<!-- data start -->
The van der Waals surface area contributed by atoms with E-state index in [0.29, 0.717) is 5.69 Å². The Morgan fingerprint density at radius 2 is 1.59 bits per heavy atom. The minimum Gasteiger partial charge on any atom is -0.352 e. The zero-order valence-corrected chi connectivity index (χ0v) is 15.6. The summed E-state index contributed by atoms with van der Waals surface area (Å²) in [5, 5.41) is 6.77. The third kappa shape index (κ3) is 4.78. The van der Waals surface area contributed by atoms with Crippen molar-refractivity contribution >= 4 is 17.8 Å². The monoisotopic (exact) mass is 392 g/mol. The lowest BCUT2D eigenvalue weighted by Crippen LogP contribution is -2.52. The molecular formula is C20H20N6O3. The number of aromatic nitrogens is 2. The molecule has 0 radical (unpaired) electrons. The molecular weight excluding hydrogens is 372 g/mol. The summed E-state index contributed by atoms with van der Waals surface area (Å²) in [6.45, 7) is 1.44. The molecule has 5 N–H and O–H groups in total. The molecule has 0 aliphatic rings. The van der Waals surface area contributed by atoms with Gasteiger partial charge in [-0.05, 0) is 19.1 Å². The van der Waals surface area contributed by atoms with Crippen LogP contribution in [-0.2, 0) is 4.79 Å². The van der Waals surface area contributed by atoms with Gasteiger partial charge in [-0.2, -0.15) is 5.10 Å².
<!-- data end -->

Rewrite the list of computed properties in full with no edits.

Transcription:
The van der Waals surface area contributed by atoms with E-state index in [0.29, 0.717) is 5.69 Å². The Morgan fingerprint density at radius 2 is 1.59 bits per heavy atom. The minimum Gasteiger partial charge on any atom is -0.352 e. The zero-order valence-corrected chi connectivity index (χ0v) is 15.6. The summed E-state index contributed by atoms with van der Waals surface area (Å²) in [5, 5.41) is 6.77. The third kappa shape index (κ3) is 4.78. The van der Waals surface area contributed by atoms with Crippen molar-refractivity contribution >= 4 is 17.8 Å². The monoisotopic (exact) mass is 392 g/mol. The lowest BCUT2D eigenvalue weighted by Crippen LogP contribution is -2.52. The molecular formula is C20H20N6O3. The number of aromatic nitrogens is 2. The molecule has 0 radical (unpaired) electrons. The molecular weight excluding hydrogens is 372 g/mol. The summed E-state index contributed by atoms with van der Waals surface area (Å²) in [6.45, 7) is 1.44. The molecule has 5 N–H and O–H groups in total. The molecule has 0 aliphatic rings. The van der Waals surface area contributed by atoms with Gasteiger partial charge in [-0.05, 0) is 19.1 Å². The van der Waals surface area contributed by atoms with Crippen LogP contribution in [-0.2, 0) is 4.79 Å². The van der Waals surface area contributed by atoms with Gasteiger partial charge in [-0.2, -0.15) is 5.10 Å².